At Souter’s trial in 1992, the medical examiner testified that the bottle had had a sharp edge in 1979 and at the preliminary examination in 1991, but that the edge had somehow lost its sharpness by the time of trial. Two other forensic pathologists also testified that Ringler’s injuries were consistent with being struck by the whiskey bottle. The original forensic pathologist that police had consulted in 1979 testified for the defense, stating that he believed Ringler was hit by a car and the bottle could not have been the murder weapon. The defense also presented evidence that supported Souter’s story. The owner of the house where the party took place testified that Souter had asked her for a bandage that evening because he had cut his finger on the broken door handle. Two witnesses testified that it was not unusual for Ringler to leave without telling anyone and to walk home. Another witness testified that when Souter returned to the party, he was not acting abnormally, sweating, or breathing hard, and there was no blood visible on his clothing. Nonetheless, in March 1992, a jury convicted Souter of second-degree murder and he was sentenced to 20-to-60 years in prison.
Souter appealed his conviction, arguing that the delay in prosecuting his case denied him due process, but the Michigan state courts ultimately found that he was not prejudiced by the delay. In 2002, Souter filed a federal habeas corpus petition which included: evidence from the bottle manufacturer, from a forensic technician, and from a former police laboratory technician that the whiskey bottle did not have a sharp edge in 1979; affidavits from two of the prosecution’s forensic pathologists recanting their trial testimony and saying that Ringler’s injuries were likely not caused by the bottle; and newly found photographs that showed Ringler’s clothes soaked in blood. The State of Michigan filed a motion to dismiss the petition because it had not been filed within the one year time period allowed by the applicable statute of limitations, but the United States Court of Appeals for the Sixth Circuit ruled in January 2005 that Souter had presented a sufficiently strong claim of actual innocence to overcome the usual requirements of timeliness, and ordered the district court to hold a hearing on his petition.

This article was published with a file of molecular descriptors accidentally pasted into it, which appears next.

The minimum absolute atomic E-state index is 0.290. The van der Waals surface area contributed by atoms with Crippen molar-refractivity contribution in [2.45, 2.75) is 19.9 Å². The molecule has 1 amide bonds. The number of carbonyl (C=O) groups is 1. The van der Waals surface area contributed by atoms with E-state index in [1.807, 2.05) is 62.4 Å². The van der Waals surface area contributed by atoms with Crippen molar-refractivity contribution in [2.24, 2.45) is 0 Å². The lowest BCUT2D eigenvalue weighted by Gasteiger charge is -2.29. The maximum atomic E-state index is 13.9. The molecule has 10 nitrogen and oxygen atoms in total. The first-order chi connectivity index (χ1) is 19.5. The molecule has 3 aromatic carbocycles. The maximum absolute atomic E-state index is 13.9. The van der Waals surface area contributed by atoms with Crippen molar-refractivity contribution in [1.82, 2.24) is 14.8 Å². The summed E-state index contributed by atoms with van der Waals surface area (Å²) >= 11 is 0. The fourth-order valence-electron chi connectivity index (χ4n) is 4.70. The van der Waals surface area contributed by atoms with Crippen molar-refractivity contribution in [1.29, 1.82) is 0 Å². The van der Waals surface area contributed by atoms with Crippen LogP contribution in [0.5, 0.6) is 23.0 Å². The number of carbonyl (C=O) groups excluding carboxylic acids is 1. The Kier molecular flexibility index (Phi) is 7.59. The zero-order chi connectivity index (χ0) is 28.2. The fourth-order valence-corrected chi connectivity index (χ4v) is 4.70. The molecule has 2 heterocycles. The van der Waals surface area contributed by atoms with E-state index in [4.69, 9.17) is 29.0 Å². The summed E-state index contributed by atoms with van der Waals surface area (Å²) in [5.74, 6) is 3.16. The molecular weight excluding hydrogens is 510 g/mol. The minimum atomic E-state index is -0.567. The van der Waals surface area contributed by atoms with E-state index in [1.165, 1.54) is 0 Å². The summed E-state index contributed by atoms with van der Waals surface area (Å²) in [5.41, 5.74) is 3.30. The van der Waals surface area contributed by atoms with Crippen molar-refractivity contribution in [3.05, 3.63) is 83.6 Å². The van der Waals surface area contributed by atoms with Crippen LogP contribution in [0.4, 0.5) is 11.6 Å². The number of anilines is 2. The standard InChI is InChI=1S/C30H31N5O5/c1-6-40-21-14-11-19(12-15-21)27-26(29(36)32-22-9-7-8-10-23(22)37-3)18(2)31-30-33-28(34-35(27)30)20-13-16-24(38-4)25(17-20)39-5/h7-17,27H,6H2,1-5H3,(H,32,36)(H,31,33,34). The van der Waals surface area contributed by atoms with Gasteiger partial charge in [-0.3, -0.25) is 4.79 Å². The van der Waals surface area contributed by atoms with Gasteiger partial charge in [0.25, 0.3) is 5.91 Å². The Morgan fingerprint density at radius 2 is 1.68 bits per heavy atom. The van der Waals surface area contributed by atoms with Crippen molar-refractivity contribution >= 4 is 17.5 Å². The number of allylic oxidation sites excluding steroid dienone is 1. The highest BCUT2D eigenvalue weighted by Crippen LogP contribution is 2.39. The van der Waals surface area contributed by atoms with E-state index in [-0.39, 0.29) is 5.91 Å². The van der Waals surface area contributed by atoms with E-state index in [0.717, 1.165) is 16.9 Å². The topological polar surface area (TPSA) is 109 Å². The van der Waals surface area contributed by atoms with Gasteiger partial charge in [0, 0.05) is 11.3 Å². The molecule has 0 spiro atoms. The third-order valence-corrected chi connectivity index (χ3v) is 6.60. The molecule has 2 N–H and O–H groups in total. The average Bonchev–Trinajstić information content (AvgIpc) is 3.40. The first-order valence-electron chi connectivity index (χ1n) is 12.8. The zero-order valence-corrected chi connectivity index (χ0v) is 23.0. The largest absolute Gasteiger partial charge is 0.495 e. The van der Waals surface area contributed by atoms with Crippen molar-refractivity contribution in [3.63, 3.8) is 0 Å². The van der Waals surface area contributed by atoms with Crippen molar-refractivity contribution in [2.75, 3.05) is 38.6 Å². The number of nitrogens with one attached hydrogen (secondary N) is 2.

After the Sixth Circuit ruling, a former resident of Newaygo County who read about the decision in the newspapers came forward and told the police that she thought her father had been involved in a hit-and-run on the night of Ringler’s death. The side-view mirror on his motor home had been broken that night and he would not say how it was damaged. She had told police about the mirror in 1979, and when he was interviewed by police, her father had admitted he was driving on the highway where Ringler was found at about the time that she was walking home. However, police failed to investigate further, and Souter’s attorney never received this information.
As a result of this new evidence, Souter filed a motion for immediate and unconditional release, which the prosecution did not oppose. His motion was granted by a federal district court judge in April 2005. In December 2005, a Newaygo County Circuit Court judge vacated Souter’s conviction. During his 13 years in prison, Souter was unable to pay the child support he owed to his ex-wife for their two children. By the time he was released, his children were adults, but under federal law, he still owed $23,000 in back support and another $15,000 in interest and penalties.
- Stephanie Denzel